Flopping, a “Strategy” or a “Menace”?

By Gabriel Llanes

First of all, what is “flopping”?
Flopping is a maneuver in which a player simulates a foul by intentionally falling backwards upon contact with an opposing player. It is most often done to draw a charging foul from an offensive player.
For players like LeBron James and Dwyane Wade, it’s a way for winning, but for the Pacers, it’s nothing more but an annoyance. Rules against flopping have been established, but that hasn’t stopped players from performing this act.

Violations of this rule result in escalating fines, and even possible suspensions. 9 players have been fined $5,000 for violations of anti-flopping rules, most recently Tony Allen for his flopping action in Game 2 in the Western Conference Finals against the Spurs for grabbing his head after he went to the floor after a shot causing the officials to call a Flagrant 1 foul on Manu Ginobili although he NEVER touched his head, nor did Allen’s head EVER touch the floor it was Allen’s arm that he grabbed during the shot.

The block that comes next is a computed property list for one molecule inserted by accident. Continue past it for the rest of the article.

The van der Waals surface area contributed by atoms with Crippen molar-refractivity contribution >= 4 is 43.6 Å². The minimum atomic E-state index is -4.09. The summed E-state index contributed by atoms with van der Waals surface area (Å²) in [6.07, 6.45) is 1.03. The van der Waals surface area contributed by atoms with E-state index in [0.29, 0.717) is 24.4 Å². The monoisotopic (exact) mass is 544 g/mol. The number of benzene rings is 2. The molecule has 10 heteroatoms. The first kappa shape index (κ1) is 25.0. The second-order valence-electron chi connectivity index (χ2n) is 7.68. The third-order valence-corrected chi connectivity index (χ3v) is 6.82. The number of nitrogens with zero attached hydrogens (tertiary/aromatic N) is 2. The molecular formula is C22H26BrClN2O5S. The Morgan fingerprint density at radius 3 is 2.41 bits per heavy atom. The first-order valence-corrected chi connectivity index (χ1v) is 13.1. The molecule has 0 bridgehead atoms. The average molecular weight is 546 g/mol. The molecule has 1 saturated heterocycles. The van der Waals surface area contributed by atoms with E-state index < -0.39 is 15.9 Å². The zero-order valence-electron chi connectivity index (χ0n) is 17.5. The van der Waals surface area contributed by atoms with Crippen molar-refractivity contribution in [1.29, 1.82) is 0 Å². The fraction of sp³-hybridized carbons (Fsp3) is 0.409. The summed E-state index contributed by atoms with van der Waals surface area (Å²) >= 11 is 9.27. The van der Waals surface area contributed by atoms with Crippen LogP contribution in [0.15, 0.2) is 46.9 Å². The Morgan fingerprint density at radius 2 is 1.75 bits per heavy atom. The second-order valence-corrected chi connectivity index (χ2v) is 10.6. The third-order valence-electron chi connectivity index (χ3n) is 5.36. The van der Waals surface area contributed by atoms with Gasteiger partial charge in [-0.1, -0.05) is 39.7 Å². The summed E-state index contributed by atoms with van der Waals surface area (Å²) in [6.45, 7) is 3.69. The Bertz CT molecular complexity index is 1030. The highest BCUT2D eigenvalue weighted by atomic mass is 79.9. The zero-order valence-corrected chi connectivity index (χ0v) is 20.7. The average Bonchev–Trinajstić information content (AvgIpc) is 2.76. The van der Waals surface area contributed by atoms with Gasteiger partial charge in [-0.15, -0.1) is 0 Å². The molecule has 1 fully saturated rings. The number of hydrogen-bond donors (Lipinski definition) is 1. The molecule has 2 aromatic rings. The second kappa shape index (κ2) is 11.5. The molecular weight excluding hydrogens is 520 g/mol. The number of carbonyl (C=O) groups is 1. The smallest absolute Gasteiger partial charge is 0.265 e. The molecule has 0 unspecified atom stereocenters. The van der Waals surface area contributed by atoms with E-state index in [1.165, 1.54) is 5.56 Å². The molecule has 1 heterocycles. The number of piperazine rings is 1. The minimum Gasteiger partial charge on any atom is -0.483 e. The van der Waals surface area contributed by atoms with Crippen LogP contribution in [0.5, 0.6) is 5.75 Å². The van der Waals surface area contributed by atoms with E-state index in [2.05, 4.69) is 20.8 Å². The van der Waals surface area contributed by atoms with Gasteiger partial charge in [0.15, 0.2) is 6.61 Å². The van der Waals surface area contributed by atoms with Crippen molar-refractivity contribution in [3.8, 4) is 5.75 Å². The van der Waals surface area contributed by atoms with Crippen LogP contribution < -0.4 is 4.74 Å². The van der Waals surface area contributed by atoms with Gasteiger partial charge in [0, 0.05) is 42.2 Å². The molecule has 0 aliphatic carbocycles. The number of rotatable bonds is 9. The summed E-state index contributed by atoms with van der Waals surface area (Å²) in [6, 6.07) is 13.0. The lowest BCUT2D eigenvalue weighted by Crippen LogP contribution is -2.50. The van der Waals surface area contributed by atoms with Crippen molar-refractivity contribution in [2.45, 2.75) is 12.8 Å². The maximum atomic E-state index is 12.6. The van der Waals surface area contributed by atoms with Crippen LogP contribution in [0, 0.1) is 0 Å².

Other players that were fined for violating the NBA’s anti-flopping rules were New York Knicks player J.R. Smith, Oklahoma City Thunder players Derek Fisher, and Kevin Martin, Houston Rockets player Omar Asik, Indiana Pacers player Jeff Pendergraph, Minnesota Timberwolves player J.J. Barea, Brooklyn Nets players, Gerald Wallace, and Reggie Evans.
Six players have been warned about violation of the NBA’s anti-flopping rules are Cleveland Cavaliers player David Sloan, Los Angeles Clippers player Chauncey Billups, Atlanta Hawks player Zaza Pachulia, Orlando Magic player Gustavo Ayon, Philadelphia 76ers player Royal Ivey, and San Antonio Spurs player Tony Parker.

Flopping can be a strategy (if you don’t get caught) because it fools the officials and it can lead to your team shooting free throws or if you’re on defense can cause the team with the ball to turn it over which can change the momentum of a game or even ultimately change the outcome of a game.

For those same reasons flopping is indeed in fact a menace to the game of basketball.